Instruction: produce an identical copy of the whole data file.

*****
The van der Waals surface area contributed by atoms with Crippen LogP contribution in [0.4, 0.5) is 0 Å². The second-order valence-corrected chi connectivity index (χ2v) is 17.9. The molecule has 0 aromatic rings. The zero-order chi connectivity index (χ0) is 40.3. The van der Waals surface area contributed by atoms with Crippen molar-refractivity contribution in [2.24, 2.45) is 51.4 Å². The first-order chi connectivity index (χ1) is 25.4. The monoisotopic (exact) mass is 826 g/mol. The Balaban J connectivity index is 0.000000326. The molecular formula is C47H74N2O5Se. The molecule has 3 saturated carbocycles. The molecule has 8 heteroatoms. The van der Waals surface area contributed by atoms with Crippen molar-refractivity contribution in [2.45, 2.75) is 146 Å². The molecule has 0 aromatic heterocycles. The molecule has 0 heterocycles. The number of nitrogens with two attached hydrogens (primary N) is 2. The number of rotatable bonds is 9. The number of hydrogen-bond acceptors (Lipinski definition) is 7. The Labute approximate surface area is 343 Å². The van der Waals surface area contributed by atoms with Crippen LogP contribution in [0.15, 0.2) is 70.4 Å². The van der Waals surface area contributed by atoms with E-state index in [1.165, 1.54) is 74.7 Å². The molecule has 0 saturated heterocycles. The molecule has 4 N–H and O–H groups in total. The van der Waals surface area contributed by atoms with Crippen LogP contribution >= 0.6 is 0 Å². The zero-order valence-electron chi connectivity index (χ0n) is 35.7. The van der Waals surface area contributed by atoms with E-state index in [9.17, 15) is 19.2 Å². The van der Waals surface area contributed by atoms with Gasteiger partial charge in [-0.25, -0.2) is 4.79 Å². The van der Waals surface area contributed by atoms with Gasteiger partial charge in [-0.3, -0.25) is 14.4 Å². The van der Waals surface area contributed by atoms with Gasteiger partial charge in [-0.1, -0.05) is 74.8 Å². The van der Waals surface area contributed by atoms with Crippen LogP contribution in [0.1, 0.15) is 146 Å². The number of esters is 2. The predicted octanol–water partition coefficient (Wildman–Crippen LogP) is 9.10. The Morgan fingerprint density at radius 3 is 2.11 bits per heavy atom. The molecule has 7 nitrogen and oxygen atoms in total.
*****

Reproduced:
The van der Waals surface area contributed by atoms with Crippen LogP contribution in [0.4, 0.5) is 0 Å². The second-order valence-corrected chi connectivity index (χ2v) is 17.9. The molecule has 0 aromatic rings. The zero-order chi connectivity index (χ0) is 40.3. The van der Waals surface area contributed by atoms with Crippen molar-refractivity contribution in [2.24, 2.45) is 51.4 Å². The first-order chi connectivity index (χ1) is 25.4. The monoisotopic (exact) mass is 826 g/mol. The Balaban J connectivity index is 0.000000326. The molecular formula is C47H74N2O5Se. The molecule has 3 saturated carbocycles. The molecule has 8 heteroatoms. The van der Waals surface area contributed by atoms with Crippen molar-refractivity contribution in [2.45, 2.75) is 146 Å². The molecule has 0 aromatic heterocycles. The molecule has 0 heterocycles. The number of nitrogens with two attached hydrogens (primary N) is 2. The number of rotatable bonds is 9. The number of hydrogen-bond acceptors (Lipinski definition) is 7. The Labute approximate surface area is 343 Å². The van der Waals surface area contributed by atoms with Crippen LogP contribution in [0.15, 0.2) is 70.4 Å². The van der Waals surface area contributed by atoms with E-state index in [1.165, 1.54) is 74.7 Å². The molecule has 0 saturated heterocycles. The molecule has 4 N–H and O–H groups in total. The van der Waals surface area contributed by atoms with Crippen LogP contribution >= 0.6 is 0 Å². The zero-order valence-electron chi connectivity index (χ0n) is 35.7. The van der Waals surface area contributed by atoms with E-state index in [9.17, 15) is 19.2 Å². The van der Waals surface area contributed by atoms with Gasteiger partial charge in [-0.25, -0.2) is 4.79 Å². The van der Waals surface area contributed by atoms with Gasteiger partial charge in [-0.3, -0.25) is 14.4 Å². The van der Waals surface area contributed by atoms with Gasteiger partial charge in [-0.1, -0.05) is 74.8 Å². The van der Waals surface area contributed by atoms with Crippen LogP contribution in [0.1, 0.15) is 146 Å². The number of esters is 2. The predicted octanol–water partition coefficient (Wildman–Crippen LogP) is 9.10. The Morgan fingerprint density at radius 3 is 2.11 bits per heavy atom. The molecule has 7 nitrogen and oxygen atoms in total.